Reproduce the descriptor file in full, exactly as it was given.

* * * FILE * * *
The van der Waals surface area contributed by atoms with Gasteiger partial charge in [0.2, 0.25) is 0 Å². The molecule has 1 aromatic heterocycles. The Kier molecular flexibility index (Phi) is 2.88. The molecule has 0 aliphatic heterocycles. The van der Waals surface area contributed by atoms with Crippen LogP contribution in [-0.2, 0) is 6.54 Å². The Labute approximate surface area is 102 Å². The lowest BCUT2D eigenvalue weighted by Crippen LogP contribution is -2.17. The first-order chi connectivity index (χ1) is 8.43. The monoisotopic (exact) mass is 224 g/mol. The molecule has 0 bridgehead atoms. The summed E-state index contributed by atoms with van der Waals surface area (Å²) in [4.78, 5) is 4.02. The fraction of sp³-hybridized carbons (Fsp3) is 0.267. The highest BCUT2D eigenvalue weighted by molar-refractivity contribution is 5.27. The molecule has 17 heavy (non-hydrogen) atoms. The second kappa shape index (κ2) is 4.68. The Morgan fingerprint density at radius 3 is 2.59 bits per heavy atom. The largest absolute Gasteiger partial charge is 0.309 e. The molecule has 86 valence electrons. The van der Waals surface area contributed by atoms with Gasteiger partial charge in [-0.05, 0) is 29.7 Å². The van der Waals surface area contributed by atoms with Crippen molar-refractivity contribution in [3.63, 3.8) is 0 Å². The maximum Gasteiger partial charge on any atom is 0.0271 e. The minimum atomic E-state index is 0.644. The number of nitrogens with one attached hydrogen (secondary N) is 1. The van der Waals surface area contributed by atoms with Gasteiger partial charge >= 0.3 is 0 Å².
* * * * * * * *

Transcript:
The van der Waals surface area contributed by atoms with Gasteiger partial charge in [0.2, 0.25) is 0 Å². The molecule has 1 aromatic heterocycles. The Kier molecular flexibility index (Phi) is 2.88. The molecule has 0 aliphatic heterocycles. The van der Waals surface area contributed by atoms with Crippen LogP contribution in [-0.2, 0) is 6.54 Å². The Labute approximate surface area is 102 Å². The lowest BCUT2D eigenvalue weighted by Crippen LogP contribution is -2.17. The first-order chi connectivity index (χ1) is 8.43. The monoisotopic (exact) mass is 224 g/mol. The molecule has 0 bridgehead atoms. The summed E-state index contributed by atoms with van der Waals surface area (Å²) in [4.78, 5) is 4.02. The fraction of sp³-hybridized carbons (Fsp3) is 0.267. The highest BCUT2D eigenvalue weighted by molar-refractivity contribution is 5.27. The molecule has 17 heavy (non-hydrogen) atoms. The second kappa shape index (κ2) is 4.68. The Morgan fingerprint density at radius 3 is 2.59 bits per heavy atom. The largest absolute Gasteiger partial charge is 0.309 e. The molecule has 86 valence electrons. The van der Waals surface area contributed by atoms with Gasteiger partial charge in [-0.05, 0) is 29.7 Å². The van der Waals surface area contributed by atoms with Crippen molar-refractivity contribution in [3.63, 3.8) is 0 Å². The maximum Gasteiger partial charge on any atom is 0.0271 e. The minimum atomic E-state index is 0.644. The number of nitrogens with one attached hydrogen (secondary N) is 1. The van der Waals surface area contributed by atoms with Gasteiger partial charge >= 0.3 is 0 Å².